Labour leader has also had freedom for some boldness.

The first measure of a new Opposition leader is what he does with his colleagues. Normally what he can do is limited by the debts he owes supporters and the need to repair the damage his challenge has done to caucus cohesion. Andrew Little was unusually free of those obligations when he announced his lineup yesterday. As the least experienced MP of the four leadership contenders, and the one with least caucus support on the first ballot, he won on support from outside. Consequently, he has been free to reshuffle Labour's MPs largely on his own assessments of them after three years in Parliament and three years previously as the party president.

The one exception to that freedom was Grant Robertson, preferred by a clear majority of MPs in all three rounds of balloting. Mr Robertson, now twice disappointed in leadership bids, has been deputy leader before. He had to be given another important role. Finance is the only other one available. It is not one many would have picked for Mr Robertson. Economics has not featured in his background or his speaking roles in Parliament so far, but that was true of Finance Minister Michael Cullen when he became Labour's spokesman in opposition.

It is encouraging that Mr Robertson, unlike Mr Little, wanted to keep Labour's policies on capital gains tax and increasing the retirement age. But the new finance spokesman's position on broader economics will need to be watched closely. He will be assisted in finance by Dunedin MP David Clark, who has been promoted to the front bench and given economic development as well as associate finance and health roles. Clearly Mr Clark is going places.

Others that Mr Little rates highly are Kelvin Davis, who is coming on to the front bench to be the spokesman on police, prisons, Maori education and domestic violence, and Carmel Sepuloni, who will be Labour's new speaker on social development while remaining its junior whip. They are Mr Little's only notable promotions.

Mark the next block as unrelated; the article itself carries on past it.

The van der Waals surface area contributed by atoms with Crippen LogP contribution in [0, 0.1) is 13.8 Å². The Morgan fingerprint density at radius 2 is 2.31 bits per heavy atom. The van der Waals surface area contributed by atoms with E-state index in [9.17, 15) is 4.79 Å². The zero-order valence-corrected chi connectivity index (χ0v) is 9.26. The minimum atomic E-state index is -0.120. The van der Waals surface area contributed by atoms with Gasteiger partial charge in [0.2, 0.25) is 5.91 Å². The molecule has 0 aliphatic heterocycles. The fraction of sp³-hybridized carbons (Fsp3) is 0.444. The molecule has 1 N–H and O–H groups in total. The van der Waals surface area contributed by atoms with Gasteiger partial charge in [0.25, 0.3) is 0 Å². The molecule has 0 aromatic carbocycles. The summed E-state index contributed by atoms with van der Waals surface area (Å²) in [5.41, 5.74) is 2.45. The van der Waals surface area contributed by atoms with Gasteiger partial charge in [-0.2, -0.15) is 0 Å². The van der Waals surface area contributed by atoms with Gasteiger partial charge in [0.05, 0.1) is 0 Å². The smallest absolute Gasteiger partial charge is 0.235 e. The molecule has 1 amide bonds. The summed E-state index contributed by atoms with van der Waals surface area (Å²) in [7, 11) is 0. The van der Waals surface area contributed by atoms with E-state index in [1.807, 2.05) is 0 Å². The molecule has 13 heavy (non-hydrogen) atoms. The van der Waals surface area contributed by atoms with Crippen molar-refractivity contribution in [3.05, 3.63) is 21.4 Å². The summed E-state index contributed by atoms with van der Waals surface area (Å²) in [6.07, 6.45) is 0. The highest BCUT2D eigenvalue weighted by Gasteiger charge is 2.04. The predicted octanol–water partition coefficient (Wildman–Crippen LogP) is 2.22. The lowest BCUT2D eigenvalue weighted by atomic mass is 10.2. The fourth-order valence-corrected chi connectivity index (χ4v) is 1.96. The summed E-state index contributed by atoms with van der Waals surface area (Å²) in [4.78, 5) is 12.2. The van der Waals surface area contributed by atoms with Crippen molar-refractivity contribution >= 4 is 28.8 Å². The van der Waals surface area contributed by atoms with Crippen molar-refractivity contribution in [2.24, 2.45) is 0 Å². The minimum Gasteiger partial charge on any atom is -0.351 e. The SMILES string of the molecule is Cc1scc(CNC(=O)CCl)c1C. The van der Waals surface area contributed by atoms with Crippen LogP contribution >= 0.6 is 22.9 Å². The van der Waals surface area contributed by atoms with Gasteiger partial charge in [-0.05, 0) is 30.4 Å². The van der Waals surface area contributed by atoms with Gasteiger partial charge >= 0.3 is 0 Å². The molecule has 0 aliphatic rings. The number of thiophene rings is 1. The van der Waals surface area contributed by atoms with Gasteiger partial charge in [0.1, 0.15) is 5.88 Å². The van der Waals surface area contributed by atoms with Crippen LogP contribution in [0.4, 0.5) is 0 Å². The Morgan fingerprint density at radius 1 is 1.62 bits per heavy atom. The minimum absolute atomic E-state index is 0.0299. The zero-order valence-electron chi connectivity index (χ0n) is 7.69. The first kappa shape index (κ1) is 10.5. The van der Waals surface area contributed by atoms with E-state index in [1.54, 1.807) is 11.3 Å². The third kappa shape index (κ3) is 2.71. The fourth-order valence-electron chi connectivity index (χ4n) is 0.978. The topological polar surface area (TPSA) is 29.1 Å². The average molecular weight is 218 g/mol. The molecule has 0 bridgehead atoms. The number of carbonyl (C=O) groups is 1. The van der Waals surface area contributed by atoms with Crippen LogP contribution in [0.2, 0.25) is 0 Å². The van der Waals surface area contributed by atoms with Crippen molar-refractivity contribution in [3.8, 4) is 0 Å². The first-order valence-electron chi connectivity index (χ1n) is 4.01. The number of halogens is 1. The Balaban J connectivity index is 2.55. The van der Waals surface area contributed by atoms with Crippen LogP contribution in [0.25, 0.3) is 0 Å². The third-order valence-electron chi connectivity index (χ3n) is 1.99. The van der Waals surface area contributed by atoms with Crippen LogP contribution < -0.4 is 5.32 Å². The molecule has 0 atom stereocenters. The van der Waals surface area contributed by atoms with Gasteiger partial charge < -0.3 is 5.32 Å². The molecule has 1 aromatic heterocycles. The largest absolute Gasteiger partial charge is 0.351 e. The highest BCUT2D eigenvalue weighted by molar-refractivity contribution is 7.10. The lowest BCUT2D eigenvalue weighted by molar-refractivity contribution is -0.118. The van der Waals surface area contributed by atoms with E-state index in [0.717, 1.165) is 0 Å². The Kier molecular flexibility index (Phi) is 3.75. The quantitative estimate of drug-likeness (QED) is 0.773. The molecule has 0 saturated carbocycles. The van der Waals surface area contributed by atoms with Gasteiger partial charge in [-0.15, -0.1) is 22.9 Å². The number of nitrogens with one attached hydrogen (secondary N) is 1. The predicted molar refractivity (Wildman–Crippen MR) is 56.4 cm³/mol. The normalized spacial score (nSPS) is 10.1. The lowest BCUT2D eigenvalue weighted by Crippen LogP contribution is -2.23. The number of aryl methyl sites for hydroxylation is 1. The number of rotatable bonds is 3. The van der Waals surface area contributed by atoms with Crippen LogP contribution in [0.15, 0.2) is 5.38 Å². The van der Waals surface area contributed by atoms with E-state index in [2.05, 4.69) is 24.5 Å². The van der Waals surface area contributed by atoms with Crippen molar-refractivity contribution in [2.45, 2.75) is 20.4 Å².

The rest of his choices are cautious. His deputy leader for the time being will be the sensible, popular, experienced Annette King who is probably nearing retirement. He is leaving Phil Twyford and Jacinda Ardern in their familiar roles on the front bench. Likewise Nanaia Mahuta who had to be highly ranked after contesting the leadership on behalf of Labour's regained Maori electorates. When she was defeated on the first ballot her supporter MPs went to Mr Little. The only contender who has not fared well is David Parker, demoted to the second row to be spokesman on trade and Treaty negotiations, reinforcing the impression he does not want to stay in Parliament much longer.

Sitting alongside him will be a line of rejected leaders: David Cunliffe, David Shearer and Phil Goff. Mr Cunliffe will be disappointed after pulling out of the leadership contest and publicly supporting Mr Little but Mr Cunliffe deservedly carries the can for Labour's worst electoral loss. Mr Shearer has more right to be disappointed. He has performed with more assurance of late, particularly on foreign issues, and could be worthy of a return to the front bench. Labour cannot afford to have too many seats occupied by long-servers who have passed the peak of their career. Sitting near the previous leaders are Trevor Mallard, Ruth Dyson, Damien O'Connor and, newly demoted from the front bench, Clayton Cosgrove.

Mr Little has time on his side. He plans to review his lineup after a year and any changes he makes at that point will still have two years in a shadow portfolio before the next election. His initial selections show him to be cautious but capable of some bold moves. It is a good start.